We have strong legacy endowments of resources, a better savings performance than throughout the 1990s and early 2000s and many of us have good skills for today’s work environment. We may well be able to draw down on them for some time yet, unless external factors move adversely. But just as persistent borrowing by government may burden the future, so failure to develop the policies most relevant to future higher productivity — and its outcome, higher income — will burden future generations with the eventual adjustment cost. We saw this last in the 1980s.
Complacency is not a sound policy option. Aside from the productivity collapse itself, the fiscal and labour market effects of population ageing, the potentially sweeping structural changes in labour markets following digital disruption and climate change impacts are all challenges to a slow growing economy. If nothing changes, achieving people’s expectations will prove increasingly difficult and the costs of this may be measured not just in incomes, but in alterations to quality of life…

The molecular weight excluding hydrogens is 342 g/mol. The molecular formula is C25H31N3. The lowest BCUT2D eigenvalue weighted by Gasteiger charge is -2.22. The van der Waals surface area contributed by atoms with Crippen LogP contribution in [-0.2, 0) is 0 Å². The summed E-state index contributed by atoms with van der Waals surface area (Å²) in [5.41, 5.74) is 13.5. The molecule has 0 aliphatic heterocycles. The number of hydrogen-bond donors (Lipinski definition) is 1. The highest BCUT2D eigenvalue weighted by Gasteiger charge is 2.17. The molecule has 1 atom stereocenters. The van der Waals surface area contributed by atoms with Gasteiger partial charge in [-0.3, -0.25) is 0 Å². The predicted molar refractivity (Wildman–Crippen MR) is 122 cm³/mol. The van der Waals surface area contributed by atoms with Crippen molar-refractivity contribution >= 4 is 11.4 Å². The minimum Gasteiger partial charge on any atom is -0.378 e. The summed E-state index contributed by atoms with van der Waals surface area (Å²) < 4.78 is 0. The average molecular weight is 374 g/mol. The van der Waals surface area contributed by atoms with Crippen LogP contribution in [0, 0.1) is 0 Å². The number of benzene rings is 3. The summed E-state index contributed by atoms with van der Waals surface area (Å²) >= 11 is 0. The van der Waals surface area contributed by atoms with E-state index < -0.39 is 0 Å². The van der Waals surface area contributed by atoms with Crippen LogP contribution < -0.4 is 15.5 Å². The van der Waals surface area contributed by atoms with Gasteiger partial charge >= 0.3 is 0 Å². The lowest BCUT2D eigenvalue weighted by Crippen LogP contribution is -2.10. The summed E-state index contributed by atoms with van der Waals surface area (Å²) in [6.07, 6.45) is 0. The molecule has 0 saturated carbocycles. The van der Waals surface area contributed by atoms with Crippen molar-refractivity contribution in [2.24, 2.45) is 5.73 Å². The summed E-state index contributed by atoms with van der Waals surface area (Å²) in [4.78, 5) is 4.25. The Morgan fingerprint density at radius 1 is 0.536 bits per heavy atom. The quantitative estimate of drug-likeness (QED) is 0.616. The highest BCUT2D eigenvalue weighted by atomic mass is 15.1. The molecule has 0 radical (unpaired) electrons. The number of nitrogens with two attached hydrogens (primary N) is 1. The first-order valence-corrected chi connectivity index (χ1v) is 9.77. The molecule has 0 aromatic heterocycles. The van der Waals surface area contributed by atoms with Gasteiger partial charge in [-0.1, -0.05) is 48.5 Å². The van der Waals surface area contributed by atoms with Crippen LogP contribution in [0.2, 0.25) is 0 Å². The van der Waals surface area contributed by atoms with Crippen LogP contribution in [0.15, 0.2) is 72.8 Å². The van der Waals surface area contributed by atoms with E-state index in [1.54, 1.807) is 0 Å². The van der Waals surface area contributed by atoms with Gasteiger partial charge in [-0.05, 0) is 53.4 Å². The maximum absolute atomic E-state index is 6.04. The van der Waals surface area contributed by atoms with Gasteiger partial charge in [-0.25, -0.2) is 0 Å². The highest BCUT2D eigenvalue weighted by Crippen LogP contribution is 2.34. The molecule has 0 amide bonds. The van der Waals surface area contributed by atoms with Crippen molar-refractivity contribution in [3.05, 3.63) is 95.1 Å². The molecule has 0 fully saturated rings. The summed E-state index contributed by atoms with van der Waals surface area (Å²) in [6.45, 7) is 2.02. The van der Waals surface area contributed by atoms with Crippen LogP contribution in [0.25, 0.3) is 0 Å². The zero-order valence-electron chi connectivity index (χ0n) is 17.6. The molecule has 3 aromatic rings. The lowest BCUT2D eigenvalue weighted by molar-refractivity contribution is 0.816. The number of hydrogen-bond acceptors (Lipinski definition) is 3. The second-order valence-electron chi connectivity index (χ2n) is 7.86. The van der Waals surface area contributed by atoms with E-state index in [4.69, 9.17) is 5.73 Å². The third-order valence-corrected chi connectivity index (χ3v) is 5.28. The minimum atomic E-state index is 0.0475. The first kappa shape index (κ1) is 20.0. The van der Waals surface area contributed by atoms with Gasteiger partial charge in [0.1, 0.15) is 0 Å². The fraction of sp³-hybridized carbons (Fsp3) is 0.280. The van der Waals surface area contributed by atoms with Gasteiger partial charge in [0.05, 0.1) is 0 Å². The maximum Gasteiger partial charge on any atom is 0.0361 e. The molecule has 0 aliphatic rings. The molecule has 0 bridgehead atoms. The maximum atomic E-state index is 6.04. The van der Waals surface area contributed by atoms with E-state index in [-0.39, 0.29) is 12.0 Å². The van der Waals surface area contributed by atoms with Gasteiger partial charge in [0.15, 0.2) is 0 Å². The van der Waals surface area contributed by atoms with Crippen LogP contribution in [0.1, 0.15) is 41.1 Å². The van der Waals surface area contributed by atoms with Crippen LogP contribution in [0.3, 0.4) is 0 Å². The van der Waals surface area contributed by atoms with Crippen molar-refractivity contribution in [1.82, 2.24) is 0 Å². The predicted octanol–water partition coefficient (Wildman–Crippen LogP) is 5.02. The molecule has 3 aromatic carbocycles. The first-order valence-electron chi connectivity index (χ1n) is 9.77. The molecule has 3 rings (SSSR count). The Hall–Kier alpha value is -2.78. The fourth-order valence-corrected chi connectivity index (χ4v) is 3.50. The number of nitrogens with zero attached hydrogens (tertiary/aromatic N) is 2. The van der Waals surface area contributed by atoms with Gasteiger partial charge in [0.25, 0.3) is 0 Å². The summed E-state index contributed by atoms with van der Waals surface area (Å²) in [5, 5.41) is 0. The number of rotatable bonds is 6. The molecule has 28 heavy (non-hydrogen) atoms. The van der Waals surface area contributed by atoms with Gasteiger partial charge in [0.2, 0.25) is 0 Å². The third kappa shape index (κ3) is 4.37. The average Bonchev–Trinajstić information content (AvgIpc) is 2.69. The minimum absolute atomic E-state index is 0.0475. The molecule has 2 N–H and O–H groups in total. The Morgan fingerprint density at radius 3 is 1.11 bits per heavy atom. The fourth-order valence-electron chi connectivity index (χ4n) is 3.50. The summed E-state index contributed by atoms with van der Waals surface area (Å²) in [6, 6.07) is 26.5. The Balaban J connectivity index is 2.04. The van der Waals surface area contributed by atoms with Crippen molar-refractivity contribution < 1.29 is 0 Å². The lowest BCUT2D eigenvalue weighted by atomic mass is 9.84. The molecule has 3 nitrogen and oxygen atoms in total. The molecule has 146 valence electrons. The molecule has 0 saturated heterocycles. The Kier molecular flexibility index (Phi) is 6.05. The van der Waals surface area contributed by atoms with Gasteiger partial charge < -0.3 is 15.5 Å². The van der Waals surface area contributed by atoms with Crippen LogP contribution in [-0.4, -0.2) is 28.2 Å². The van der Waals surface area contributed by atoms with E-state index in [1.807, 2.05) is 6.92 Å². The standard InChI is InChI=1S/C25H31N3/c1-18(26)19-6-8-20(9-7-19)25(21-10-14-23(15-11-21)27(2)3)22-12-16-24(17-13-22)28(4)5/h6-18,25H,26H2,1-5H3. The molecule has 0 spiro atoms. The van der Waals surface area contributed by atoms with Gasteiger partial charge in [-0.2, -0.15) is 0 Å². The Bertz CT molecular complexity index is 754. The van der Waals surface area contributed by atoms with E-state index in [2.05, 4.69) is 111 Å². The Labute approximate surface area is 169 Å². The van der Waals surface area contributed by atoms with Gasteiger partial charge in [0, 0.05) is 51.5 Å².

The ‘nothing era’: what has been happening to productivity?
… the ‘good’ labour productivity outcomes of recent years have almost entirely reflected the contribution of more physical capital, rather than any underlying improvement in the capacity to ‘get more out of all inputs’. That capacity — measured in figure 3 by multifactor productivity growth rates (MFP) — languished from 2003-04, creating what has been referred to as the ‘nothing era’.